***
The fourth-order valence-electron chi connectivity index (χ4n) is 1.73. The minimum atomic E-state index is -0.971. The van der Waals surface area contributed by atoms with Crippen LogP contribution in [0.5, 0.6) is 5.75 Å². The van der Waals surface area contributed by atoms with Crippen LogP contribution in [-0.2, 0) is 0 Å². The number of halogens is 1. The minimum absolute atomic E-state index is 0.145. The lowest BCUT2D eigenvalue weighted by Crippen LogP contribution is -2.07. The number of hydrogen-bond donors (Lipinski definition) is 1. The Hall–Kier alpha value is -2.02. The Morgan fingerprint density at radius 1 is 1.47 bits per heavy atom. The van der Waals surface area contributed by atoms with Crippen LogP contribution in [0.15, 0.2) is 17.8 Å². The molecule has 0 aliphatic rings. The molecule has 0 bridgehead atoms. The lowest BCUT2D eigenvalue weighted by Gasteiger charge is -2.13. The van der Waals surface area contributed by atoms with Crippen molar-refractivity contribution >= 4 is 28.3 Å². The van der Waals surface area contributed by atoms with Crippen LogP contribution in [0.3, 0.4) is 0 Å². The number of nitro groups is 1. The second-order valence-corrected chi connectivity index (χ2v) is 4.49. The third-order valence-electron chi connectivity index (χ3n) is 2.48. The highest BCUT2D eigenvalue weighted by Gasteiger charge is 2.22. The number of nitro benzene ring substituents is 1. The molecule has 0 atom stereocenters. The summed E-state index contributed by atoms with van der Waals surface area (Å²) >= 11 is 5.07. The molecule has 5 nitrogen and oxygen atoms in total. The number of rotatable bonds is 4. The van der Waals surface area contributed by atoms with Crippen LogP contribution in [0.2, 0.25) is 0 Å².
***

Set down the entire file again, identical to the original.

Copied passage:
The fourth-order valence-electron chi connectivity index (χ4n) is 1.73. The minimum atomic E-state index is -0.971. The van der Waals surface area contributed by atoms with Crippen LogP contribution in [0.5, 0.6) is 5.75 Å². The van der Waals surface area contributed by atoms with Crippen LogP contribution in [-0.2, 0) is 0 Å². The number of halogens is 1. The minimum absolute atomic E-state index is 0.145. The lowest BCUT2D eigenvalue weighted by Crippen LogP contribution is -2.07. The number of hydrogen-bond donors (Lipinski definition) is 1. The Hall–Kier alpha value is -2.02. The Morgan fingerprint density at radius 1 is 1.47 bits per heavy atom. The van der Waals surface area contributed by atoms with Crippen LogP contribution in [0.15, 0.2) is 17.8 Å². The molecule has 0 aliphatic rings. The molecule has 0 bridgehead atoms. The lowest BCUT2D eigenvalue weighted by Gasteiger charge is -2.13. The van der Waals surface area contributed by atoms with Crippen molar-refractivity contribution >= 4 is 28.3 Å². The van der Waals surface area contributed by atoms with Crippen LogP contribution in [0.3, 0.4) is 0 Å². The number of nitro groups is 1. The second-order valence-corrected chi connectivity index (χ2v) is 4.49. The third-order valence-electron chi connectivity index (χ3n) is 2.48. The highest BCUT2D eigenvalue weighted by Gasteiger charge is 2.22. The number of nitro benzene ring substituents is 1. The molecule has 0 atom stereocenters. The summed E-state index contributed by atoms with van der Waals surface area (Å²) >= 11 is 5.07. The molecule has 5 nitrogen and oxygen atoms in total. The number of rotatable bonds is 4. The van der Waals surface area contributed by atoms with Crippen LogP contribution in [0.2, 0.25) is 0 Å².